The Short List - December 2, 2011

International
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Thursday, December 1, 2011

What Kind Of Day Has It Been

International
  • Al-Qaeda is holding hostage a U.S. aid expert; Zawahri consciously links this hostage to both drone strikes and U.S. detention policy.
  • The TFG, the fictitious Somali government that bears the imprimatur of the international community, is along with North Korea the most corrupt regime in the world. Well done, all. Other highlights: Iraq is the 8th most corrupt state in the world. See the whole list here
  • The U.N. High Commissioner on Human Rights says Syria is in a civil war. From the reporting I've seen, the violence in Syria does not seem to rise to the level of armed conflict--this seems more rhetorical to me.

Domestic

The Short List - December 1, 2011

International

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Wednesday, November 30, 2011

What Kind Of Day Has It Been

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The Taxonomy of Herman Cain’s World View

Herman Cain released his vision of U.S. foreign policy this week. The primary document containing his vision weighs in at just6.5 pages. In that brief space, Mr. Cain really simply assesses U.S. relations with a handful of states. In an even briefer brochure, Cain lays out his “pillars” of U.S. foreign policy. In the short exposition of his philosophy he notes that his is a “pragmatic and principled approach.” One might suggest the two are necessarily contradictory. If Mr. Cain has found a way to resolve the apparent contradiction between principle and pragmatism, it is certainly worth some description that his foreign policy vision currently lacks.

These pillars consist of platitudes that, unsurprisingly, don’t address any real issues or problems. For example, the pillar “Reassert U.S. Leadership” includes “reassure our friends and deter our adversaries.” Outstanding, Mr. Cain; your nuanced perspective on the world would do George Kennan proud. Let us not bother with any sort of criteria or principles to assess who is a friend and who is an ally. Let us instead skip to the chase and reassure our friends and deter our adversaries. How might we do that? Are we not currently providing assurance to our friends?

This pillar also includes, “re-examin[ing] our role in the United Nations.” Obviously, this trope is meant to be red meat to the anti-UN constituency of the GOP base. There is no indication of what this would entail—though, as a member of that base, we are supposed to infer this would mean quitting the UN—no indication of the criteria used to reassess our position, no indication of what the better position would be. Indeed, as one of the five permanent members of the Security Council, vested with a veto, there is no better position to have within the United Nations. Oddly, in his exposition, Cain declares he will “never relegate the U.S.A. to being just another country in the United Nations.” The U.S. is of course not “just another country”—it’s one of five possessing a veto. So far as this Editor knows, there is no move afoot to make it one.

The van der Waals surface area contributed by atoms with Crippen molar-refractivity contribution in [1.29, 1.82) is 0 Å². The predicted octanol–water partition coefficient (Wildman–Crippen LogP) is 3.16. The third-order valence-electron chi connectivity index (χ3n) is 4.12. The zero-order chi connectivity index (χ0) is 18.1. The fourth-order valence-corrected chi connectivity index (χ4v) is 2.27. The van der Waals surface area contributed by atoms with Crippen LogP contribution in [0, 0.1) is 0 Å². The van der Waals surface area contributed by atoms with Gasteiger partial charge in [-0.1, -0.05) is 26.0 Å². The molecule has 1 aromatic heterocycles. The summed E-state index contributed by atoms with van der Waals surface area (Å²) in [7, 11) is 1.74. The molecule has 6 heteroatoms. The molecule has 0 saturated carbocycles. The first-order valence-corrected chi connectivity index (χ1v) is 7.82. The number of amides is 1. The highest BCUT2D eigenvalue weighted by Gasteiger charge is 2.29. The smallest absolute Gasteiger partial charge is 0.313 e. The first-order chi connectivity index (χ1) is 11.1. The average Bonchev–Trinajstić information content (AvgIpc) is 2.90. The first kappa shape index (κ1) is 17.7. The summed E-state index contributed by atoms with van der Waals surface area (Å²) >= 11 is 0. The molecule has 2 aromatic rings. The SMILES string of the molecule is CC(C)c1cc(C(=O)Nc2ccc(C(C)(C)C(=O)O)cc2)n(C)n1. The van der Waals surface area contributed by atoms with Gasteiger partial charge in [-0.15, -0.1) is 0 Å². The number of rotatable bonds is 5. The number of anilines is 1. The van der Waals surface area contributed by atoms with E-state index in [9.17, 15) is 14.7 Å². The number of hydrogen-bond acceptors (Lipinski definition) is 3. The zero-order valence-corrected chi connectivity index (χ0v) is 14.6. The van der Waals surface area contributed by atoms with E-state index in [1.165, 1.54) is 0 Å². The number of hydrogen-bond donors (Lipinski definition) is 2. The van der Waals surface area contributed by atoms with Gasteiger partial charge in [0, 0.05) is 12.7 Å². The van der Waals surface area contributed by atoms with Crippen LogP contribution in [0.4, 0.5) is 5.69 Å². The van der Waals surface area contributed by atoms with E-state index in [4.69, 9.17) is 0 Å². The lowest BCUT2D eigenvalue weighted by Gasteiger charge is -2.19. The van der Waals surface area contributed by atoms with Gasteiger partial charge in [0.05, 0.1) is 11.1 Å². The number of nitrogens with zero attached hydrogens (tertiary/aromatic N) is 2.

Further, it is unclear to this Editor, at least, how quitting the UN—again, presumably the inference we are to draw, as members of the GOP base—exhibits leadership, unless we are leading the U.N. to its demise. Of course, a number of our friends—e.g., the United Kingdom, classified as “special relationship”—apparently buy into the utility of the United Nations. This Editor is not sure how leading the U.N. to its demise would reassure our friends.

Another pillar, “Restore Our Global Competitiveness,” is really focused on domestic policy and includes implementing the 9-9-9 plan, making free trade work for the United States, outgrowing our competitors, and ending our dependence on overseas oil. With the exception of implementing the 9-9-9 plan, there is no indication of how any of these would be implemented in practice. Although, improving our global competitiveness is a worthy goal, this Editor would like to see more details. Additionally, the 9-9-9 plan reportedly increases the tax burden on poor Americans, how this improves our global competitiveness is lost on this Editor.

The third and final pillar of Mr. Cain’s plan, “Counter Urgent Threats” is quite specific in its goals but, unfortunately, light on details. This pillar includes stopping Iran from developing a nuclear weapon, fixing border security “for real,” and shielding us against “cyber and electro-magnetic pulse (EMP) attacks.” There is no indication as to why cyber attacks and EMP attacks are lumped together. They both deal with (vaguely) electronics, but beyond that they are totally different. It is nice to see, however, that Newt Gingrich’s reference to EMP attacks in the last debate has penetrated the public consciousness enough that Mr. Cain felt it necessary to address.

Perhaps the most controversial portion of Mr. Cain’s foreign policy vision is his taxonomy of nations. Cain has categorized select nations into the following categories “special relationship,” “friend and ally,” “friend and partner,” “friend,” “strategic partner,” “danger and opportunity,” “competitor,” “rival,” and “adversary regime.”

Classification
State
Special Relationship
United Kingdom
Friend and Ally
Canada, Israel, Japan
Friend and Partner
Mexico
Friend
Brazil
Strategic Partner
India
Danger and Opportunity
Egypt, Pakistan
Competitor
China
Rival
Russia
Adversary Regime
Iran, North Korea, Venezuela

This taxonomy of nation-states is certainly more nuanced than President Bush’s dichotomy—with us or against us—but it is hardly nuanced. What makes Mexico merely a Friend and Partner rather than a Friend and Ally? Why is Egypt, like Pakistan, a Danger and Opportunity? What does that mean for uncategorized Tunisia? But what strikes me most is that Israel is lumped in as merely a Friend and Ally with Canada and Japan. This is an odd downgrade for a candidate in a field that has been falling over itself to be the greatest friend to Israel (particularly, the right wing of Israel) imaginable. That too is worth some explanation. 

The Short List - November 30, 2011

International

Domestic

Tuesday, November 29, 2011

What Kind Of Day Has It Been

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Domestic


The Short List - November 29, 2011

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Domestic

Monday, November 28, 2011

What Kind Of Day Has It Been

International

Domestic